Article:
SpaceX CRS-19
Dragon ISS.jpg
Artist rendering of the SpaceX Dragon spacecraft being berthed to ISS
Mission typeISS resupply
Spacecraft properties
SpacecraftDragon C21
Spacecraft typeDragon CRS
Dry mass4,200 kg (9,300 lb)
DimensionsHeight: 6.1 m (20 ft)
Diameter: 3.7 m (12 ft)
Start of mission
Launch datePlanned: 4 December 2019[1]
RocketFalcon 9
Launch siteCape Canaveral SLC-40
Orbital parameters
Reference systemGeocentric
RegimeLow Earth
Berthing at ISS
Berthing portHarmony nadir or Unity nadir
RMS capturePlanned: December 2019
Berthing datePlanned: December 2019
NASA SPX-19 mission patch
NASA SPX-19 mission patch  

SpaceX CRS-19, also known as SpX-19, is a Commercial Resupply Service mission to the International Space Station currently manifested to be launched on 4 December 2019.[1] The mission is contracted by NASA and will be flown by SpaceX.

Launch schedule history

On February 2016, it was announced that NASA had awarded a contract extension to SpaceX for five CRS additional missions (CRS-16 to CRS-20).[2] In June 2016, a NASA Inspector General report had this mission manifested for December 2018.[3] The mission was later delayed to 15 October 2019.[4] As of February 2019, the mission is currently manifested for December 2019.[1]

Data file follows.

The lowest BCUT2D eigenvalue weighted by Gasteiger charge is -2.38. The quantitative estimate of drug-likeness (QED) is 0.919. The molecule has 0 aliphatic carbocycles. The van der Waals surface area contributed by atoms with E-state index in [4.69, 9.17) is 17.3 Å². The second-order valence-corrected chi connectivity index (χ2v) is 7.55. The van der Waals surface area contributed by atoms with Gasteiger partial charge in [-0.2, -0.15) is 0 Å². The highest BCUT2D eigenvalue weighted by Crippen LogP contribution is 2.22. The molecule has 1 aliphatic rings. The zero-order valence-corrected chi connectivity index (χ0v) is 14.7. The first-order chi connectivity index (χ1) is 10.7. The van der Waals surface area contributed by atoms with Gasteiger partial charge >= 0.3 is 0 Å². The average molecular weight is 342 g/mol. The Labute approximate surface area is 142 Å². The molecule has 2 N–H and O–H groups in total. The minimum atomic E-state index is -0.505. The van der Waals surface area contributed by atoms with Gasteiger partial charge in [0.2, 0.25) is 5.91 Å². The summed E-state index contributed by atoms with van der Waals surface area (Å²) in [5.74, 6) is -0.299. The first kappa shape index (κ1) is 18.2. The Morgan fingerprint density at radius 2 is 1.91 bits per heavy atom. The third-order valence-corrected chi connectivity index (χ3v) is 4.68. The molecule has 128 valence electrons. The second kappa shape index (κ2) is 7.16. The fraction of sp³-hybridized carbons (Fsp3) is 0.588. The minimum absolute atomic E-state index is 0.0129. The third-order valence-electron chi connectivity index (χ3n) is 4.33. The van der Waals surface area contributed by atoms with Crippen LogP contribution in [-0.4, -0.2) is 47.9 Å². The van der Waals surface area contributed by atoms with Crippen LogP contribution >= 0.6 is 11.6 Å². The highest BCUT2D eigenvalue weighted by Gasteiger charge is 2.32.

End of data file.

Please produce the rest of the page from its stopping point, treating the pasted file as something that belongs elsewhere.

Primary payload

NASA has contracted for the CRS-19 mission from SpaceX and therefore determines the primary payload, date/time of launch, and orbital parameters for the Dragon space capsule. According to a February 2018 press release, the external payload manifested for this flight is the NanoRacks Bishop Airlock Module.[5]

See also


  1. ^ a b c "Launch Schedule". Spaceflight Now. 11 February 2019. Retrieved 17 February 2019.
  2. ^ de Selding, Peter B. (24 February 2016). "SpaceX wins 5 new space station cargo missions in NASA contract estimated at $700 million". Space News. Retrieved 24 February 2016.
  3. ^ NASA Office of Inspector General (June 28, 2016). NASA’s Response to SpaceX’s June 2015 Launch Failure: Impacts on Commercial Resupply of the International Space Station (PDF) (Report). NASA Office of Inspector General. p. 13. Retrieved 2016-07-18.
  4. ^ Pietrobon, Steven (November 13, 2018). "United States Commercial ELV Launch Manifest". Retrieved November 13, 2018.
  5. ^ "NanoRacks adds Thales Alenia Space to team up on Space Station Airlock Module". NanoRacks. 4 February 2018. Retrieved 24 July 2018.

External links

  • NASA
  • SpaceX official page for the Dragon spacecraft